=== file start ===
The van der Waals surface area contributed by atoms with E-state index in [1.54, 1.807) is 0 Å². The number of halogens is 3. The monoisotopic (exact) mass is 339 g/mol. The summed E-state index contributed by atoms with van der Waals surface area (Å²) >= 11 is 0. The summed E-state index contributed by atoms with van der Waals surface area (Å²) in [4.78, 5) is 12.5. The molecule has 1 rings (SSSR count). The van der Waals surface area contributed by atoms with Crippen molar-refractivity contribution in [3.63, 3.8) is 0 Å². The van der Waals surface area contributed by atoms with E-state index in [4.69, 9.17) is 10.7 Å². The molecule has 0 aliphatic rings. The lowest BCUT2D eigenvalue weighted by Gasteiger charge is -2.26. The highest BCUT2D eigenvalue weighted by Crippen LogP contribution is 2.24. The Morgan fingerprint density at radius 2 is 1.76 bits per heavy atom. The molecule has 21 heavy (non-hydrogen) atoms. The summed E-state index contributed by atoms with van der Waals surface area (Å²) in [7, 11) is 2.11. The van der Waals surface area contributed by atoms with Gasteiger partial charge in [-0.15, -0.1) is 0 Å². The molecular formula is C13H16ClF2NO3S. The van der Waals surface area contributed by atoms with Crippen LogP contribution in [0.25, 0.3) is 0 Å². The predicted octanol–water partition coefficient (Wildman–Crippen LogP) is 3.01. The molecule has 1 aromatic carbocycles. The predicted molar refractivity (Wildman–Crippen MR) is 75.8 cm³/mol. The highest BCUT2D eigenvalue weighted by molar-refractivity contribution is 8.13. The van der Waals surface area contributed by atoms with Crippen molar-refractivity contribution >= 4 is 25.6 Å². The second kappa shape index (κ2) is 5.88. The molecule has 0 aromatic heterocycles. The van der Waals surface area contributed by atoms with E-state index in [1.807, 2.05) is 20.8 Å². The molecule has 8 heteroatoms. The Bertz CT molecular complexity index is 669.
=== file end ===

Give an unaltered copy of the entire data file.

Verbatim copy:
The van der Waals surface area contributed by atoms with E-state index in [1.54, 1.807) is 0 Å². The number of halogens is 3. The monoisotopic (exact) mass is 339 g/mol. The summed E-state index contributed by atoms with van der Waals surface area (Å²) >= 11 is 0. The summed E-state index contributed by atoms with van der Waals surface area (Å²) in [4.78, 5) is 12.5. The molecule has 1 rings (SSSR count). The van der Waals surface area contributed by atoms with Crippen molar-refractivity contribution in [3.63, 3.8) is 0 Å². The van der Waals surface area contributed by atoms with E-state index in [4.69, 9.17) is 10.7 Å². The molecule has 0 aliphatic rings. The lowest BCUT2D eigenvalue weighted by Gasteiger charge is -2.26. The highest BCUT2D eigenvalue weighted by Crippen LogP contribution is 2.24. The Morgan fingerprint density at radius 2 is 1.76 bits per heavy atom. The molecule has 21 heavy (non-hydrogen) atoms. The summed E-state index contributed by atoms with van der Waals surface area (Å²) in [7, 11) is 2.11. The van der Waals surface area contributed by atoms with Gasteiger partial charge in [-0.15, -0.1) is 0 Å². The molecular formula is C13H16ClF2NO3S. The van der Waals surface area contributed by atoms with Crippen LogP contribution in [0.25, 0.3) is 0 Å². The predicted octanol–water partition coefficient (Wildman–Crippen LogP) is 3.01. The molecule has 1 aromatic carbocycles. The predicted molar refractivity (Wildman–Crippen MR) is 75.8 cm³/mol. The highest BCUT2D eigenvalue weighted by molar-refractivity contribution is 8.13. The van der Waals surface area contributed by atoms with Crippen molar-refractivity contribution >= 4 is 25.6 Å². The second kappa shape index (κ2) is 5.88. The molecule has 0 aromatic heterocycles. The van der Waals surface area contributed by atoms with E-state index in [1.807, 2.05) is 20.8 Å². The molecule has 8 heteroatoms. The Bertz CT molecular complexity index is 669.